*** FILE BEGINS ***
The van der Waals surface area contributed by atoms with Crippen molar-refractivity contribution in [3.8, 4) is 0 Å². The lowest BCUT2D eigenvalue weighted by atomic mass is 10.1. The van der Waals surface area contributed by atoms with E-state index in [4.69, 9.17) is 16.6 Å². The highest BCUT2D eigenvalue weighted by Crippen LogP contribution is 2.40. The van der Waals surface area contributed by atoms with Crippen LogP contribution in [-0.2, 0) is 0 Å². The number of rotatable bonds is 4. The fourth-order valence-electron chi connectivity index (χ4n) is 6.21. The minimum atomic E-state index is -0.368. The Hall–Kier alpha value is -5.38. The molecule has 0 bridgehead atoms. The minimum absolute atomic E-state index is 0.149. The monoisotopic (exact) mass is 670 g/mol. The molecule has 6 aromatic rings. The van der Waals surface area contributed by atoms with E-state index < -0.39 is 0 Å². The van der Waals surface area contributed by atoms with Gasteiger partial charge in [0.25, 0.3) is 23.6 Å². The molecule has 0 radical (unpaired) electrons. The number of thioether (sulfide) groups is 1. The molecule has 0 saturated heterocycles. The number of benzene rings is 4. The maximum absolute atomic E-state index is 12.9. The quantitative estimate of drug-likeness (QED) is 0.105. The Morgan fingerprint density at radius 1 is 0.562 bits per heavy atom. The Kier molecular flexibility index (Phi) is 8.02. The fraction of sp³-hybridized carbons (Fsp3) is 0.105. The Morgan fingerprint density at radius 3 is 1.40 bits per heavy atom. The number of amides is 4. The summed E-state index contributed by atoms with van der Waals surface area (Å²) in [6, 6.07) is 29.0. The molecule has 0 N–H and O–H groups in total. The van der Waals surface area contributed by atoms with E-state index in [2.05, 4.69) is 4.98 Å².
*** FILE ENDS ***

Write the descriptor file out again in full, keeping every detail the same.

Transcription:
The van der Waals surface area contributed by atoms with Crippen molar-refractivity contribution in [3.8, 4) is 0 Å². The lowest BCUT2D eigenvalue weighted by atomic mass is 10.1. The van der Waals surface area contributed by atoms with E-state index in [4.69, 9.17) is 16.6 Å². The highest BCUT2D eigenvalue weighted by Crippen LogP contribution is 2.40. The van der Waals surface area contributed by atoms with Crippen LogP contribution in [-0.2, 0) is 0 Å². The number of rotatable bonds is 4. The fourth-order valence-electron chi connectivity index (χ4n) is 6.21. The minimum atomic E-state index is -0.368. The Hall–Kier alpha value is -5.38. The molecule has 0 bridgehead atoms. The minimum absolute atomic E-state index is 0.149. The monoisotopic (exact) mass is 670 g/mol. The molecule has 6 aromatic rings. The van der Waals surface area contributed by atoms with E-state index < -0.39 is 0 Å². The van der Waals surface area contributed by atoms with Gasteiger partial charge in [0.25, 0.3) is 23.6 Å². The molecule has 0 radical (unpaired) electrons. The number of thioether (sulfide) groups is 1. The molecule has 0 saturated heterocycles. The number of benzene rings is 4. The maximum absolute atomic E-state index is 12.9. The quantitative estimate of drug-likeness (QED) is 0.105. The Morgan fingerprint density at radius 1 is 0.562 bits per heavy atom. The Kier molecular flexibility index (Phi) is 8.02. The fraction of sp³-hybridized carbons (Fsp3) is 0.105. The Morgan fingerprint density at radius 3 is 1.40 bits per heavy atom. The number of amides is 4. The summed E-state index contributed by atoms with van der Waals surface area (Å²) in [6, 6.07) is 29.0. The molecule has 0 N–H and O–H groups in total. The van der Waals surface area contributed by atoms with E-state index in [2.05, 4.69) is 4.98 Å².